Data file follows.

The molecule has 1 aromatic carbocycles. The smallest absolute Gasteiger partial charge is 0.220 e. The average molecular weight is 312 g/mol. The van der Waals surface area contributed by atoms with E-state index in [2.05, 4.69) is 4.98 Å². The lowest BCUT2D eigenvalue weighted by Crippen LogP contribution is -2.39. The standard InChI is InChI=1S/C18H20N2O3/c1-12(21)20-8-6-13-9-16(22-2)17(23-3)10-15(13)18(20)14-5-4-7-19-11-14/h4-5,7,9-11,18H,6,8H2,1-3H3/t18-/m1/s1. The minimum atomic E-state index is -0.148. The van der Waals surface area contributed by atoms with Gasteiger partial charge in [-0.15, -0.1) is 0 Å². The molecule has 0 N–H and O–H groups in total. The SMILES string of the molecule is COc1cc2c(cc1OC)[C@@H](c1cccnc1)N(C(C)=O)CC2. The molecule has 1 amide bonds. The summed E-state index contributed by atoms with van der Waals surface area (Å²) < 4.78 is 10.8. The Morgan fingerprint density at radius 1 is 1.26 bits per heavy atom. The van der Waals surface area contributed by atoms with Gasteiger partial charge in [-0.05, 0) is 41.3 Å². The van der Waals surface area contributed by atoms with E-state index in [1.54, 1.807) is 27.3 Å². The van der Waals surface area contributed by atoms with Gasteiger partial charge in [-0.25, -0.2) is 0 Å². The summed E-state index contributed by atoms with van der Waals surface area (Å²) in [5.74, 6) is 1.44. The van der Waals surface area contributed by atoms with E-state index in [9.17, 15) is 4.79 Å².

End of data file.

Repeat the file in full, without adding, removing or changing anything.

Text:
The molecule has 1 aromatic carbocycles. The smallest absolute Gasteiger partial charge is 0.220 e. The average molecular weight is 312 g/mol. The van der Waals surface area contributed by atoms with E-state index in [2.05, 4.69) is 4.98 Å². The lowest BCUT2D eigenvalue weighted by Crippen LogP contribution is -2.39. The standard InChI is InChI=1S/C18H20N2O3/c1-12(21)20-8-6-13-9-16(22-2)17(23-3)10-15(13)18(20)14-5-4-7-19-11-14/h4-5,7,9-11,18H,6,8H2,1-3H3/t18-/m1/s1. The minimum atomic E-state index is -0.148. The van der Waals surface area contributed by atoms with Gasteiger partial charge in [-0.15, -0.1) is 0 Å². The molecule has 0 N–H and O–H groups in total. The SMILES string of the molecule is COc1cc2c(cc1OC)[C@@H](c1cccnc1)N(C(C)=O)CC2. The molecule has 1 amide bonds. The summed E-state index contributed by atoms with van der Waals surface area (Å²) < 4.78 is 10.8. The Morgan fingerprint density at radius 1 is 1.26 bits per heavy atom. The van der Waals surface area contributed by atoms with Gasteiger partial charge in [-0.05, 0) is 41.3 Å². The van der Waals surface area contributed by atoms with E-state index in [1.54, 1.807) is 27.3 Å². The van der Waals surface area contributed by atoms with Gasteiger partial charge in [-0.25, -0.2) is 0 Å². The summed E-state index contributed by atoms with van der Waals surface area (Å²) in [5.74, 6) is 1.44. The van der Waals surface area contributed by atoms with E-state index in [9.17, 15) is 4.79 Å².